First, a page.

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Think for a moment of some of the men and women who preceded McEnany: Pierre Salinger, Bill Moyers, Jim Brady, Marlin Fitzwater, Dee Dee Myers, Mike McCurry, and Joe Lockhart, among many others. What made them great was that they refrained from gratuitous attacks on reporters, media outlets and the opposite political party. Instead they defended their bosses in thoughtful, if sometimes pointed, discussions of specific policies and the broader question of the proper role of government.
Beyond that, they understood and appreciated the role of reporters in a democracy and knew it was both a privilege and an awesome responsibility to speak from what is arguably the most prestigious, powerful podium in the world.
Sacred obligation to America
The three presidential press secretaries for whom I worked — Jim Brady, Larry Speakes and Marlin Fitzwater — viewed their daily press briefings as the most important part of the job, and went to great lengths to prepare for their encounters with the White House press corps. They did so not because they cared about celebrity (their briefings were not televised) but because they believed that the people, through questions posed by the press, were entitled to an explanation of what the administration was doing. They knew that how they conducted themselves and what they said mattered. They viewed themselves not just as champions for the president, but as spokesmen for the U.S. government. They had a sense of history.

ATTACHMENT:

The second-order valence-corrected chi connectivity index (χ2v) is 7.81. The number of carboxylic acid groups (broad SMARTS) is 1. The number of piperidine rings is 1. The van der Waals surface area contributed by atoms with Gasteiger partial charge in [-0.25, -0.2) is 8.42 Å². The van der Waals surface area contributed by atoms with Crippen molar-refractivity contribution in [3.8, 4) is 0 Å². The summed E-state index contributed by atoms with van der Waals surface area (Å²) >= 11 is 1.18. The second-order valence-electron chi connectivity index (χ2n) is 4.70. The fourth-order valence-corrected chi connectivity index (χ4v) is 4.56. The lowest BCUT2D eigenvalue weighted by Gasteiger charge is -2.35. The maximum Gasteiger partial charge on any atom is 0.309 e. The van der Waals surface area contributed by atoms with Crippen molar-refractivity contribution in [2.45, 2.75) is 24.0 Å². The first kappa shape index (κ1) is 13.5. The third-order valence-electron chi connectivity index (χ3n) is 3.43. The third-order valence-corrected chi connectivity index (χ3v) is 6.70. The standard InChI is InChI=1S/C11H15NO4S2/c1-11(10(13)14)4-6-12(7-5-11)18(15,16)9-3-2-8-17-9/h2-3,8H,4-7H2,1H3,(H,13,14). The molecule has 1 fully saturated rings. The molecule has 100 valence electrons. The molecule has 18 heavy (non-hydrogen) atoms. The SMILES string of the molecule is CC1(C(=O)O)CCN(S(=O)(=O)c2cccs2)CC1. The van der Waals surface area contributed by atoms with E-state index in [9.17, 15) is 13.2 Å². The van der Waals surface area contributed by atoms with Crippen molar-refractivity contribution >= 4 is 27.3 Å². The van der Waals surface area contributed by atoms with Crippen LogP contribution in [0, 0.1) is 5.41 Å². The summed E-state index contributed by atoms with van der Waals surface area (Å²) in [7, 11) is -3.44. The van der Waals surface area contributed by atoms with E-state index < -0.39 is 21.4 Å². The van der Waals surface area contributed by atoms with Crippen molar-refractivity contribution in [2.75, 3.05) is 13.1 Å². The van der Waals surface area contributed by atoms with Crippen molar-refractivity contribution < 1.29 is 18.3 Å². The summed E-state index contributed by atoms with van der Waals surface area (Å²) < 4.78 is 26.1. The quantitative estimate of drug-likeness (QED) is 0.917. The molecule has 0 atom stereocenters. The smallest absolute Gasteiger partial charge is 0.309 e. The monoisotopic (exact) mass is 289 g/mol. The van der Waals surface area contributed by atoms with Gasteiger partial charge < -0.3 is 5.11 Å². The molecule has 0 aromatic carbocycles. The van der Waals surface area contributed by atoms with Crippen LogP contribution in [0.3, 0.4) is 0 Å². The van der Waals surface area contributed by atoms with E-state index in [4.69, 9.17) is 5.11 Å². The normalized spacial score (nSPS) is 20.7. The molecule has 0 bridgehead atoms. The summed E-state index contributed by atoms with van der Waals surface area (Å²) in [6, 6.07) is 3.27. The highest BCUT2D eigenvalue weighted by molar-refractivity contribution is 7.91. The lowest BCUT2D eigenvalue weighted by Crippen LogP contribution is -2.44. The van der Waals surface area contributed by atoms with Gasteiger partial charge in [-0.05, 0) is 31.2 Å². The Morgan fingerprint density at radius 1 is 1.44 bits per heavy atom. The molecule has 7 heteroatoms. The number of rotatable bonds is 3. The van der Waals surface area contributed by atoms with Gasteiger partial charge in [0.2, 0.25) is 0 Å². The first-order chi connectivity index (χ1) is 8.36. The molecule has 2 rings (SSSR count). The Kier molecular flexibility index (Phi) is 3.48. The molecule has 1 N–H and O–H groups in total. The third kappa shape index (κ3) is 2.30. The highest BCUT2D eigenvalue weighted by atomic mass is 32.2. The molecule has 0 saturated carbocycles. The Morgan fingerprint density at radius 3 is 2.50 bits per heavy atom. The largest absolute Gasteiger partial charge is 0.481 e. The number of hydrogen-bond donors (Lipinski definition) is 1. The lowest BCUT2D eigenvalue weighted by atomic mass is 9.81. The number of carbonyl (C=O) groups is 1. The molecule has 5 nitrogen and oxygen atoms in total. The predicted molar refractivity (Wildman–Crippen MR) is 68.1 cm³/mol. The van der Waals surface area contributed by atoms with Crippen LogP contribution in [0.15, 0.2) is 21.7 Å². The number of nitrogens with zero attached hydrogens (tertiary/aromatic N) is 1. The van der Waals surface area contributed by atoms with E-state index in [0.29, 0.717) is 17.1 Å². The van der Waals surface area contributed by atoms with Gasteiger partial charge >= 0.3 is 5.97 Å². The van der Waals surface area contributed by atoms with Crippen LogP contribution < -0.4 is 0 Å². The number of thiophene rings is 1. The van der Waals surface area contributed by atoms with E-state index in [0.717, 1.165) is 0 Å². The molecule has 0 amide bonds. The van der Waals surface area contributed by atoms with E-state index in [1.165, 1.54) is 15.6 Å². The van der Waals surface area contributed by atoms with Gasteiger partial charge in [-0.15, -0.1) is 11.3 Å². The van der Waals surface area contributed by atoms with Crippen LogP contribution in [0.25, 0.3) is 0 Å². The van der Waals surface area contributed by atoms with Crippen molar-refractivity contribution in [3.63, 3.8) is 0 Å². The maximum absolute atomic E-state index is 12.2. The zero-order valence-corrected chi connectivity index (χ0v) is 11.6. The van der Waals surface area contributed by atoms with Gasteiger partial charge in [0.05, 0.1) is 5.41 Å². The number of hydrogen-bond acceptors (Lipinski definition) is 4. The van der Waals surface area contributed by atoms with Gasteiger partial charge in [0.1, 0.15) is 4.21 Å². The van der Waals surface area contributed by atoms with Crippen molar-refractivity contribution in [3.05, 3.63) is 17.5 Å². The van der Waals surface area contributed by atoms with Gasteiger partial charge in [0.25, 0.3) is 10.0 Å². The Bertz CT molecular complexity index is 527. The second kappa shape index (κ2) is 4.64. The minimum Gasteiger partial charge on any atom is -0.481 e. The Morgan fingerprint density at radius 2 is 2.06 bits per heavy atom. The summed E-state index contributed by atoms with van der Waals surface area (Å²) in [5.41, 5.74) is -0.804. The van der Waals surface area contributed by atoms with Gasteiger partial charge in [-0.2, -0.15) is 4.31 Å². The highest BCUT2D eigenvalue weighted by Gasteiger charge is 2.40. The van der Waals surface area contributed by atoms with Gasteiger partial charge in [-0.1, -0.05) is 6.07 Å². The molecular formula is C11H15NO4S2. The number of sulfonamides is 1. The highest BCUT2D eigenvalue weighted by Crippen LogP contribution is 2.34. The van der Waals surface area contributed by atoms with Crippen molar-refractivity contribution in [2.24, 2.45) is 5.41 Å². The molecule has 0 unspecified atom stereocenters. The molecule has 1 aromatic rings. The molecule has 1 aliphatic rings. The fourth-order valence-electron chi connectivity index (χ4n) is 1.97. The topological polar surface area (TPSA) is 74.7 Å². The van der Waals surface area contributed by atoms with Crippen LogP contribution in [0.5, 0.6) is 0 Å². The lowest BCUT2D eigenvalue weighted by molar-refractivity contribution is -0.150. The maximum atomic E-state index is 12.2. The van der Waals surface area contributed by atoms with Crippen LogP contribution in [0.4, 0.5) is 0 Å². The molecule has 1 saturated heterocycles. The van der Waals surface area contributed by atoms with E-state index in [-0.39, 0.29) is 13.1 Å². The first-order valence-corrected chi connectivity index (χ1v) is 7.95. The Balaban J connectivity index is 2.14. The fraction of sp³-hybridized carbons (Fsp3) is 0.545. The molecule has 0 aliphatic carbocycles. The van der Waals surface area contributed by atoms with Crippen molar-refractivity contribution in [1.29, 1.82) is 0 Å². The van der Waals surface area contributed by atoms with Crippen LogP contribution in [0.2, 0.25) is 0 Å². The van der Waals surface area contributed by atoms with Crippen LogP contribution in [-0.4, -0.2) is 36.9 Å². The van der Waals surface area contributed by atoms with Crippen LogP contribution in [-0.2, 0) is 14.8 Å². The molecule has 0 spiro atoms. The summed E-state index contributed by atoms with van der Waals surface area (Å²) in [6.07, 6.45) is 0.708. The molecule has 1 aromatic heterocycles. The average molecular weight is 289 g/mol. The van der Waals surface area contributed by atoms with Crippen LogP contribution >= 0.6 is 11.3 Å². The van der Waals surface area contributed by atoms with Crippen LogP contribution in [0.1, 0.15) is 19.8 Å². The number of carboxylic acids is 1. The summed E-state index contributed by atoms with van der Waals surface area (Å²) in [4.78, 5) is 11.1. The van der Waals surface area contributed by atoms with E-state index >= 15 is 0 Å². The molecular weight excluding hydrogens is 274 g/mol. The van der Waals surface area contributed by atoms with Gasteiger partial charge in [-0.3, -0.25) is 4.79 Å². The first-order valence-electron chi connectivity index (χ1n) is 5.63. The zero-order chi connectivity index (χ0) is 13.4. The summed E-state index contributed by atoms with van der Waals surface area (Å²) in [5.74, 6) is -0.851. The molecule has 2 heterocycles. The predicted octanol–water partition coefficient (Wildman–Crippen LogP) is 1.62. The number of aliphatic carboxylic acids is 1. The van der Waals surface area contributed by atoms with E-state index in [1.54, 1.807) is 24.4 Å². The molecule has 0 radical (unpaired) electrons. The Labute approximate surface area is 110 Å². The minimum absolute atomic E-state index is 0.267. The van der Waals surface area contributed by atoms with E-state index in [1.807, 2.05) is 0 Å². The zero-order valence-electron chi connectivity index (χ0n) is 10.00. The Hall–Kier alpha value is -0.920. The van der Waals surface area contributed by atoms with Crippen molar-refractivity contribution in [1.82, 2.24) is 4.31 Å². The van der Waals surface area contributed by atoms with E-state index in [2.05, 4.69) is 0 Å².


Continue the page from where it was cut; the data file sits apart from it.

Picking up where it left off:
That was because our boss, Ronald Reagan, had a similar view of his own presidency. Reagan knew he was elected to put in place the agenda he had campaigned on, but he also knew that as president of all the people, he had a sacred obligation to go beyond partisanship and do what was best for the country. Everyone who served in the Reagan White House understood that, too. He made it clear to all of us that he and we worked for the American people, who had a right to be informed. It’s hard to imagine that Trump has told his team to put the country’s interests ahead of his.
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Some have questioned whether McEnany should be given a podium to mislead, dissemble, make false claims, and say things she knows are at variance with the truth. It’s a good question.
Her performance so far dishonors her position, the memory of the man for whom the White House Press Briefing Room is named and the very podium from which she speaks, and ultimately does not serve her boss well. Yet even if they continue to be no more than opportunities to preach Trump’s gospel and criticize his opponents, press briefings establish a record on which the Trump administration can be judged. If for no other reason, Kayleigh McEnany’s resumption of the time-honored and uniquely American practice of standing before the White House press corps, and responding to questions on a regular basis, is a good thing.
Mark Weinberg, an executive speechwriter and communications consultant, was Special Assistant to the President and Assistant Press Secretary in the Reagan White House, and Director of Public Affairs in the office of former President Ronald Reagan. He is the author of the best-selling memoir, “Movie Nights with the Reagans.” Follow him on Twitter: @MarkWeinberg40